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More cases of syphilis and gonorrhea in Norfolk since HIV drug launched

PUBLISHED: 15:56 26 September 2018 | UPDATED: 12:59 09 October 2018

Consultants Nelson David and Catherine Schunmann from the iCash clinic in Norwich. Photo: Geraldine Scott

Consultants Nelson David and Catherine Schunmann from the iCash clinic in Norwich. Photo: Geraldine Scott

Geraldine Scott

Rates of syphilis and gonorrhea in Norfolk have risen in part due to a drug which prevents the contraction of HIV.

Norfolk has been part of a national study of HIV pre-exposure prophylaxis (PrEP), a medication which prevents people catching HIV.

In Norwich alone 30 people who are considered at high risk of getting HIV, mostly men who have sex with men (MSM), have been part of a national trial into the drug.

Eight more slots in the city were about to open up and many purchased the medication privately.

But Nelson David, a consultant in sexual health at the iCash sexual health clinic in Norwich, said one consequence had been a rise in syphilis and gonorrhea in these groups, as they no longer needed to use condoms to protect them against HIV.

Mr David said: “If you take one tablet daily, you will not get HIV and people stop using condoms but because of that there is more and more unsafe sex.”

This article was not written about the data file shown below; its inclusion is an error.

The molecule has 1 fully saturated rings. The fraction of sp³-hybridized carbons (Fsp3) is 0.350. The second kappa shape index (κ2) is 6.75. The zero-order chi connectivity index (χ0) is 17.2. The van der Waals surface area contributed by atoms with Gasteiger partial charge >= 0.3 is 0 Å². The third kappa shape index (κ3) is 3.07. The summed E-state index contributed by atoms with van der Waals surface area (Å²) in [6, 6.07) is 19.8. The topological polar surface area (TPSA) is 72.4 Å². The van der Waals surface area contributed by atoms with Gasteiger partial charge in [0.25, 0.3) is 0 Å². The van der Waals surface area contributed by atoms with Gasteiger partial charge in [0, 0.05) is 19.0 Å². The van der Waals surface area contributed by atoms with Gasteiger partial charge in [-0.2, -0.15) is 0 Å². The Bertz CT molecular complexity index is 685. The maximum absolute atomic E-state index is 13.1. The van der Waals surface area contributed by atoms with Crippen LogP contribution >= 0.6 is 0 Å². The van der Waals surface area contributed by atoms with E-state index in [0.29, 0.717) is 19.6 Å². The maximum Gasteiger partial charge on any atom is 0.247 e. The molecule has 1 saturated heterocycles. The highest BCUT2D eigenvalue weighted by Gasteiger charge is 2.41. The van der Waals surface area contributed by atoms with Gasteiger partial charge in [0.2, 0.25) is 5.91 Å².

He said the rising rates of those two STIs in Norfolk was reflected across the country, and although there was no proven link between PrEP and the rise, it could be one reason alongside more people having multiple sexual partners and others.

The service was keen to explore is whether a rise in syphilis and gonorrhea related to individuals no longer feeling that they need to use condoms to protect them against HIV.

A spokesman for the service later said: “We continue to fully support and actively recruit to the PrEP trial.”

However, he also said it was easier now for people to find out whether they had an STI, as tests could be sent to people’s homes.

Some 1,575 kits were sent out in August alone.

He said on the other hand rates of human papilloma virus (HPV) had plummeted faster than expected, since vaccinations were introduced in 2008 for young girls.

Now, the HPV vaccine is available for the MSM group too.

Consultant in contraception and sexual health Catherine Schunmann said: “It’s happened quite quickly because we would not really expect to see that for 10 or 20 years.”

She said there was also a push to encourage women to use long acting contraception such as 
the contraceptive implant or an IUD.

She added the best part of the job, for her, was helping someone get contraception when they had previously been too nervous to do so, such as having a IUD fitted.

“Sometimes they’ve just not thought what might be possible and they thought they would not cope,” she said.

This week is sexual health awareness week. For more information, visit www.fpa.org.uk/campaigns/sexual-health-week

To find help in Norfolk, visit www.icash.nhs.uk/where-to-go or call 0300 300 3030.

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